The DOL, however, emphasized that: "Removal of the administrator interpretations does not change the legal responsibilities of employers under the FLSA and MSPA, as reflected in the department's long-standing regulations and case law." The DOL indicated that it will "continue to fully and fairly enforce all laws within its jurisdiction" including the FLSA and MSPA.

Our legislative alerts provide a summary of the withdrawal of these administrative interpretations as well as action steps for employers.

Legislative Alerts:

Monday, June 12, 2017

Who Gets the Blame When Obamacare Fails?

I agree with part of Mr. Laszewski's opinion. Where I think he is off is in assuming that the below offer would be enough. If the Trump Administration didn't also commit to pass new legislation with Democrats to bolster elements of PPACA, Republicans would still take the blame from NBC, CBS, ABC, NYT, Wa Po, Huff Po, Politico, etc. The GOP will never win the public relations battle with respect to healthcare in an industry dominated by personnel who only identify with their side at a 7% rate.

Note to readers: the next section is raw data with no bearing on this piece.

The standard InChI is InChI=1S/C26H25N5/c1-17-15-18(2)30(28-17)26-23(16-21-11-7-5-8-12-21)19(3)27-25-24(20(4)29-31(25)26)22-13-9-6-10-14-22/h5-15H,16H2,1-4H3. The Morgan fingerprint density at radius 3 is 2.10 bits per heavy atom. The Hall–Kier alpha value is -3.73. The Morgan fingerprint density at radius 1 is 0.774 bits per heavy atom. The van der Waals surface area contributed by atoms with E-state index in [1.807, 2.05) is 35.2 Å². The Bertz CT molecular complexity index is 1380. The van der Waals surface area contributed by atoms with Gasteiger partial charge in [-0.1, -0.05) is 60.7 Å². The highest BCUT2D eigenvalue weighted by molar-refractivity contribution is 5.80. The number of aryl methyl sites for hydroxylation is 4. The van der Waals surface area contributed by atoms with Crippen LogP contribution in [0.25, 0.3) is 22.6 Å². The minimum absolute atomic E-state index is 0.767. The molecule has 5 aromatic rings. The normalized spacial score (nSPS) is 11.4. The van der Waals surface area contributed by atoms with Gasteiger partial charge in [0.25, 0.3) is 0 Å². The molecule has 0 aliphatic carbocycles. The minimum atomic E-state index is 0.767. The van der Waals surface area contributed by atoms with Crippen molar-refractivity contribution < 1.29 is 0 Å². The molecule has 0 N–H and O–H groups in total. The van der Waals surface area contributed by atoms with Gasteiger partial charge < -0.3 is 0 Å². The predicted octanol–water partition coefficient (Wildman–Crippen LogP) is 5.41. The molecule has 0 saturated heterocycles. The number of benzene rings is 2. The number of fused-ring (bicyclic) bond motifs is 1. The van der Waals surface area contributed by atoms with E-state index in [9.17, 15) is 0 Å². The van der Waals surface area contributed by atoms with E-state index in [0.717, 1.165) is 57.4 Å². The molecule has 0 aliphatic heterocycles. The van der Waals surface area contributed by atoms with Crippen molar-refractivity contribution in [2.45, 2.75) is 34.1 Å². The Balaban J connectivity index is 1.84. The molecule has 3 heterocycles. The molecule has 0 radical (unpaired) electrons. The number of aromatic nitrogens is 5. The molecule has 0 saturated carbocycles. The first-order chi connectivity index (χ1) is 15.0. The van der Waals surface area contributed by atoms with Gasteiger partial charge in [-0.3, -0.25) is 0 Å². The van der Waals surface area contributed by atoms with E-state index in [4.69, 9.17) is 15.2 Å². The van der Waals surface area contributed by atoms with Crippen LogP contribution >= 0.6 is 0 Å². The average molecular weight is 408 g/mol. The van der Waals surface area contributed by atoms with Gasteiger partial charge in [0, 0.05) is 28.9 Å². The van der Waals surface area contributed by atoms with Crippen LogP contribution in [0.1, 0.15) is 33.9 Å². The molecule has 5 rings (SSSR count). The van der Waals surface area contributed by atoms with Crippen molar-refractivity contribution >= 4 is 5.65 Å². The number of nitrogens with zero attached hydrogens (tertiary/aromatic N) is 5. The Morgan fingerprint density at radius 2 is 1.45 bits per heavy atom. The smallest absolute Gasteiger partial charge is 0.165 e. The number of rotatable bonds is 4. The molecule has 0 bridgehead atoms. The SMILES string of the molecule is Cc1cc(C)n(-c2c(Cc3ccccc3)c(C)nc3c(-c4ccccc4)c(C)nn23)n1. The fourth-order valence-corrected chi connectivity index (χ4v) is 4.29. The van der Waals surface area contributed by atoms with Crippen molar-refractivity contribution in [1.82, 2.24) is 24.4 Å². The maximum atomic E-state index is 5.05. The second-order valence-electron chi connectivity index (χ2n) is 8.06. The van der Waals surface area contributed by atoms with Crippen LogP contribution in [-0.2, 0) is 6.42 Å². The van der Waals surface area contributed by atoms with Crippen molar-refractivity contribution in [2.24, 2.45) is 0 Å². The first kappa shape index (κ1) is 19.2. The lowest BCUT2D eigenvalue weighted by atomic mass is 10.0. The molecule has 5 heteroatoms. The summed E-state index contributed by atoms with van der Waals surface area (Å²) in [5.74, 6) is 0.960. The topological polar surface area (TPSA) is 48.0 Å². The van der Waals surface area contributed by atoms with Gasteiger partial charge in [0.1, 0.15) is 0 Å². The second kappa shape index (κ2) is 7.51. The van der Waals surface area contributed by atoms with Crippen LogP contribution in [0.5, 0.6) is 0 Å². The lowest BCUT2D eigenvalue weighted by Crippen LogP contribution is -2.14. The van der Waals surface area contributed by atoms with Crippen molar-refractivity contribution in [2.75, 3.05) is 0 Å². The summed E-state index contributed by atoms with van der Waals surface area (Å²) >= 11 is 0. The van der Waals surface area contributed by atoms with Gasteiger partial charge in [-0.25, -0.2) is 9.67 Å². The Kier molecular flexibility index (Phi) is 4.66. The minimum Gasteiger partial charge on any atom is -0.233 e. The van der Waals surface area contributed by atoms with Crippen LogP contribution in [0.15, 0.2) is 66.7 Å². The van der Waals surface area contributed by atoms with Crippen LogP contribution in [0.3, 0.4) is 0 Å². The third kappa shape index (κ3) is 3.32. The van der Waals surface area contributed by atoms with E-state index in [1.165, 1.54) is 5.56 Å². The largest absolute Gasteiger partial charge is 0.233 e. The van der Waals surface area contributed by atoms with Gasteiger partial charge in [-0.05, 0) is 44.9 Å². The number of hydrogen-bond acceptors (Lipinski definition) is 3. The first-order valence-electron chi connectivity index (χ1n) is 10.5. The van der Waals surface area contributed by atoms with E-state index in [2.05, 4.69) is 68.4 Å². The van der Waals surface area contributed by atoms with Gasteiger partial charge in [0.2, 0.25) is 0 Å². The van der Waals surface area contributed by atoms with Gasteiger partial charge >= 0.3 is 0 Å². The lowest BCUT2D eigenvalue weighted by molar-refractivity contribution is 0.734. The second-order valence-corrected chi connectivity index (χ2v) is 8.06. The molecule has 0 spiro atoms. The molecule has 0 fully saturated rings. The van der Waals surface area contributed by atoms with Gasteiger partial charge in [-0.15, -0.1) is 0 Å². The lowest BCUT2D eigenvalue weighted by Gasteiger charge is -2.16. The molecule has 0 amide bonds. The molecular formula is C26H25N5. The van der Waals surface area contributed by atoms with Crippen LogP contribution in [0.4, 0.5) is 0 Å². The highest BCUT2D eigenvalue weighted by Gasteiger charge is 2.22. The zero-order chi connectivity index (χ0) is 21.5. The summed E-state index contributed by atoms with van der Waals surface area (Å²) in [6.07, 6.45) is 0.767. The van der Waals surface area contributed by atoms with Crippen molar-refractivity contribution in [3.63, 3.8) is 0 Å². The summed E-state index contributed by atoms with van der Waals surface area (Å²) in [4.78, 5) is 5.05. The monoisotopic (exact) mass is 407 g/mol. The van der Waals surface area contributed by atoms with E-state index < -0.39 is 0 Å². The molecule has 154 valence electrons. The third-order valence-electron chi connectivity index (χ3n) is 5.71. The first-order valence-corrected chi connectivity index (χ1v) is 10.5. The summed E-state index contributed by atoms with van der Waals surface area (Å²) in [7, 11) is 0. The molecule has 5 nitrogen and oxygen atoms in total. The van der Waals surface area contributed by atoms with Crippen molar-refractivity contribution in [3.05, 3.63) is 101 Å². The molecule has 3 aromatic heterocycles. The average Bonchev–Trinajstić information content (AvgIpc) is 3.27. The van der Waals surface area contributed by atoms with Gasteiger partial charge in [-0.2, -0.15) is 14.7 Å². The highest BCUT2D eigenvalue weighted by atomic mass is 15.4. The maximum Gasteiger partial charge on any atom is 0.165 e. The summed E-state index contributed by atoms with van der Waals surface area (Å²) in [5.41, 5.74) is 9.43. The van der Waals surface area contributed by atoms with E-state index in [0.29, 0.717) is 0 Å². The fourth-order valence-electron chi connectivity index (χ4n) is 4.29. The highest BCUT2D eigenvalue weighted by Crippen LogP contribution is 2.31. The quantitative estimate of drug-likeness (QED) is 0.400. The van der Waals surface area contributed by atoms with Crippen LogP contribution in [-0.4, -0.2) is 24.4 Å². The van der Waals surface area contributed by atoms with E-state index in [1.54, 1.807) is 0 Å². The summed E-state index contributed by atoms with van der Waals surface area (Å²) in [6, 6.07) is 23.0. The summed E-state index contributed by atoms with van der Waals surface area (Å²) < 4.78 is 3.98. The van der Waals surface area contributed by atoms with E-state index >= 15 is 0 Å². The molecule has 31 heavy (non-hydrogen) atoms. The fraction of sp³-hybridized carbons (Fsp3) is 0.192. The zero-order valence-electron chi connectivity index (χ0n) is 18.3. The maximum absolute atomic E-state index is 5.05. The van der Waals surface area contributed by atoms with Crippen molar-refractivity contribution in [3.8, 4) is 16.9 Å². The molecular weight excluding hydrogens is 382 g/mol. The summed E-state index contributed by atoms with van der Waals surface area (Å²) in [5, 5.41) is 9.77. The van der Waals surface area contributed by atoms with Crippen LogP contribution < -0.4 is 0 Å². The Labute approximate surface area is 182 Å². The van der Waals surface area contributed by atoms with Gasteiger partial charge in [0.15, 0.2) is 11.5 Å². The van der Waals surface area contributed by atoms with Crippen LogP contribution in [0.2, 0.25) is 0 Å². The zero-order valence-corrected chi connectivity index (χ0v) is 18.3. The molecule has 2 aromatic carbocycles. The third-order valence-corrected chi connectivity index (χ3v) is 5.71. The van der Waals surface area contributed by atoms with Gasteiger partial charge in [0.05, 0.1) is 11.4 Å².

This is from Bob Laszewski writing at CNBC:
All Trump and his administration are doing is giving their political opponents ammunition to argue that Obamacare was just fine before Trump showed up and wrecked it.

I offered the president some unsolicited advice in a recent column: "I would do everything from a regulatory perspective Nancy Pelosi is telling you to do to support the exchange markets. In fact, invite her in to give you the list. There aren't enough regulatory opportunities to fix this anyway. Having done that, how could the Democrats then argue a blowup was your fault?"